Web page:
Pasadena Adjacent

Life Lived on the Edge of Pasadena

Watercolor #40 in 35 Years: Singer Park Pasadena



I had a bad feeling about this location. First off, I was still working on the ‘Old Mill’ painting and wasn’t prepared to switch gears. When I did arrive at Singer Park, I noticed all my fellows were huddled into the north east corner. An indication that that might be the only focal point worth pursuing. Or at least one with shade. But just to be certain, I followed the circular path taking photos along the way. And this view was my first stop. The restroom.

To be fair, I did make it over to the gang. And I did try with all my heart to draw the Pergola that was near them, but it just wasn’t happening. So I went back to the restroom, did a little drawing, a little painting – all with disastrous results. At some point it occurred to me that painting a public restroom is probably not a wise choice. People like paintings with yellow in them – they don’t like bathrooms. Which might explain the endless argument on how to hang a roll of toilet paper. But I liked the apartment buildings on the other side of the fence. So there you have it.

[WARNING SHOP TALK] Barbara, upon seeing my sad start, encouraged me to turn the paper over and began again – she also said she had faith I could turn it around too. I took option B, got up early the next morning and made the restroom painting work. Then dropped in on the PCC swap meet, picked up a bunch of brushes from my favorite vender, returned home, and made everything else work. Mr V suggested keeping the background apartments low key. If I could change anything, it would be to remove the trees from behind the bathroom. The apartments are interesting.



Watercolor #39 in 35 Years: The Old Mill in San Marino



A blistering day awaited us when we made our way to the Old Mill in San Marino. Otherwise referred to as El Molino Viejo. Upon arrival we found the joint set up for a wedding. This made certain areas off limits, and other areas too hot to endure. What was left was a rounded pergola with a view obscured by a Huppah and a whole lot of chairs. Barbara took advantage of the situation and painted the scene ‘as is.’ And if the likes on Face Book are any indication – to great success. Me? I did some drawing, laid down some paint and came back the next Friday to work – without benefit of a wedding.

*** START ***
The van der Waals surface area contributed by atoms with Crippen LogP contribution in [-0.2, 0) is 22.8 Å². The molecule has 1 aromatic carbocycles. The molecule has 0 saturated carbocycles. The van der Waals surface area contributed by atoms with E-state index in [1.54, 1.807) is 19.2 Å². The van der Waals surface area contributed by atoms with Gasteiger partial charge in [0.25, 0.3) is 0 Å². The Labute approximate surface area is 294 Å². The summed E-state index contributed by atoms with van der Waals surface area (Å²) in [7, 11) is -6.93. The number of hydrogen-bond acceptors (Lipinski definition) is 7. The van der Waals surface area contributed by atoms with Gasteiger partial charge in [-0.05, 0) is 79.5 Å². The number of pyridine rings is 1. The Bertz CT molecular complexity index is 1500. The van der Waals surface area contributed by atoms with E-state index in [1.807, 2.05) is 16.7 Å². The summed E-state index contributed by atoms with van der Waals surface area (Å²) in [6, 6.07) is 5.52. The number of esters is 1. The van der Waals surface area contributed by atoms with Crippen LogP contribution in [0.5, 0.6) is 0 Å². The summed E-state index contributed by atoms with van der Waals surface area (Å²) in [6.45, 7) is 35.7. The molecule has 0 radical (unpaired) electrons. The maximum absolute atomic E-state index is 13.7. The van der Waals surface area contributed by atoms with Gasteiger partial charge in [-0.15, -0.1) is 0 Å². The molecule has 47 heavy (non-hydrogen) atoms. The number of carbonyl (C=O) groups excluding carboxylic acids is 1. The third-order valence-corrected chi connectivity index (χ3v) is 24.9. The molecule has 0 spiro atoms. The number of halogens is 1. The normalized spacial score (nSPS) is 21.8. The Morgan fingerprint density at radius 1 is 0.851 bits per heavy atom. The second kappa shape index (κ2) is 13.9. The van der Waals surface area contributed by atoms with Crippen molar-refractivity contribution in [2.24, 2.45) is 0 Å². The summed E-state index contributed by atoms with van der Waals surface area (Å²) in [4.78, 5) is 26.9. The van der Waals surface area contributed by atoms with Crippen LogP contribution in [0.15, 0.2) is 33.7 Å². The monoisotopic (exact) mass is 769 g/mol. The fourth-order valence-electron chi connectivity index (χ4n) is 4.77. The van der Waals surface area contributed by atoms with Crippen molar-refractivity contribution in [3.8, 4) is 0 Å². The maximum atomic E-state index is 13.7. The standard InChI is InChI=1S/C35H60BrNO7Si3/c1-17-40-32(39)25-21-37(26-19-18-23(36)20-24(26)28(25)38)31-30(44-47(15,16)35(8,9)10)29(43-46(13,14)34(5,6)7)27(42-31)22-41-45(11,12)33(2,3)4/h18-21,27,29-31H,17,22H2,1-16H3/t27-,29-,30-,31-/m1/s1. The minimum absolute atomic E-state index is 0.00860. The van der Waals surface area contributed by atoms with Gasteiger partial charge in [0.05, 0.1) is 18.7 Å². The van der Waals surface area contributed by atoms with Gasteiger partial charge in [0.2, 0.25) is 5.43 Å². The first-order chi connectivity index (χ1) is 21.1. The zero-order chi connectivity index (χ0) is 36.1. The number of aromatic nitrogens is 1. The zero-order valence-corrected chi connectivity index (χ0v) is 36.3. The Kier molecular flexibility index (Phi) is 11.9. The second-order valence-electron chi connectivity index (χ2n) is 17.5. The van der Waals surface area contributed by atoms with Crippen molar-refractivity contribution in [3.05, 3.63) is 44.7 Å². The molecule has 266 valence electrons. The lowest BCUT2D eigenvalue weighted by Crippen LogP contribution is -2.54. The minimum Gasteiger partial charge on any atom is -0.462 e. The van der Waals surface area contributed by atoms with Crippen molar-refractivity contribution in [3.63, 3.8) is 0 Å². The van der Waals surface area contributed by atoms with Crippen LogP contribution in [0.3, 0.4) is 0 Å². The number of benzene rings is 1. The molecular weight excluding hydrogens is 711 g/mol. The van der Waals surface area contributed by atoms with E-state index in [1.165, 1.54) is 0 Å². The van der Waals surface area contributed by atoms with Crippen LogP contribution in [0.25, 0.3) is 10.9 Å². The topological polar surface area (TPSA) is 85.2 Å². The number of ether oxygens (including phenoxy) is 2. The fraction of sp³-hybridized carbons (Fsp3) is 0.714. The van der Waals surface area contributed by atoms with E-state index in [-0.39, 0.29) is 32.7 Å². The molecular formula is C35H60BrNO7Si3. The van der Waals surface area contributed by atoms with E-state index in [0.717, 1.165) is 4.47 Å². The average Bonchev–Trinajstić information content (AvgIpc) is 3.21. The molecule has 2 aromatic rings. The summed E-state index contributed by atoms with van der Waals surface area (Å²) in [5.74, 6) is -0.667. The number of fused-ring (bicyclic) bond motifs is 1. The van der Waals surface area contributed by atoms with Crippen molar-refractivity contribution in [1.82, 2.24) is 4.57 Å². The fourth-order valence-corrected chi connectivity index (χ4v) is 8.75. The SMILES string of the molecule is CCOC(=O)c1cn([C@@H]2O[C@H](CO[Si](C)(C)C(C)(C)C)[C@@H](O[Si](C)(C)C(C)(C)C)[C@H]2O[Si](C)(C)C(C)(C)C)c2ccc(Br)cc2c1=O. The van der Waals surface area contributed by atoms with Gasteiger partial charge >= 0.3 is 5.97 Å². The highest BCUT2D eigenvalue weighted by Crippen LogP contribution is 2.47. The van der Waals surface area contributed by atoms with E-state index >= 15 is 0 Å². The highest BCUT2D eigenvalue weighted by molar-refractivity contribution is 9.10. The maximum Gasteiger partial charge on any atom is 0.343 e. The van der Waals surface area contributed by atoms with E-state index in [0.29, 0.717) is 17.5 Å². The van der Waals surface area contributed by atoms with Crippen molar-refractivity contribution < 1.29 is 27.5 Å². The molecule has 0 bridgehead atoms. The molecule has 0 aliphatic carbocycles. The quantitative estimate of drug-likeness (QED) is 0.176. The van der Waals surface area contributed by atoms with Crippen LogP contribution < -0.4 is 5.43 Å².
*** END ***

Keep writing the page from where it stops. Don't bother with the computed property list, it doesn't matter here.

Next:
[WARNING SHOP TALK] The cooler Friday weather put me in a productive mood, resulting in a decent painting. I brought it up to the point where I could come home and put in the final details. Mr V. looked at it and encouraged me to bring up the darks (watercolorists generally work from light to dark) slowly; preserving the subtlety that was in the underpainting. Screwed up the stairs, put in a bench to take attention off of them, and eliminated the black metal handrail. Mainly because my fine line brush is much like my truck’s tire alignment – it veers to the left.

They let us take home a pomegranate.

Watercolor #38 in 35 Years: My Childhood Home



Barbara, our glorious leader and location scout was out of town the Saturday before last. So I was on my own to find something to paint. Since I spend more time at my childhood home then I care to, I thought I might as well paint it. Those in the ‘know’ might remember that it’s that space to the right of the brick chimney that the man in the Porche SUV managed to drive through uninvited. 8 months later, Mom now suffers with PTSD. Thanks asshole.

My father bought this house without my mother having ever seen it. A dilapidated wreck on a busy blvd, with a high end address. I still remember mom walking through the rooms crying. But my engineer father saw it’s potential and with a talent for landscape design, and a sensitivity for balancing squares and circles, he laid out the concrete walkway and the swerving architectural bones. He also went out to a tree farm and selected two crated olive trees (one that JUST died) and that beautiful Japanese Black Pine. It’s shaped like an oversized Bonsi Tree. Having noticed it was stressed, I’ve been babying it with a soaker hose. It’s in my painting. So is mom’s cat Bubba – and all those power poles the parrots like to hang out on.

[WARNING ART TALK] Grabbing my mother’s half walker/half chair apparatus, (those who’ve taken care of the elderly are familiar with this geriatric hybrid) I loaded it up with my supplies, wheeled it out front, locked the brakes and used it as a seat. That shadow on the lawn is missing from my piece. Why? because it wasn’t there when I painted the house in the late afternoon. I went back the next day and took another photo when the house was drenched in afternoon light. I suppose I could put the shadow in, but I don’t think it would make sense if you can’t see the tree casting it.

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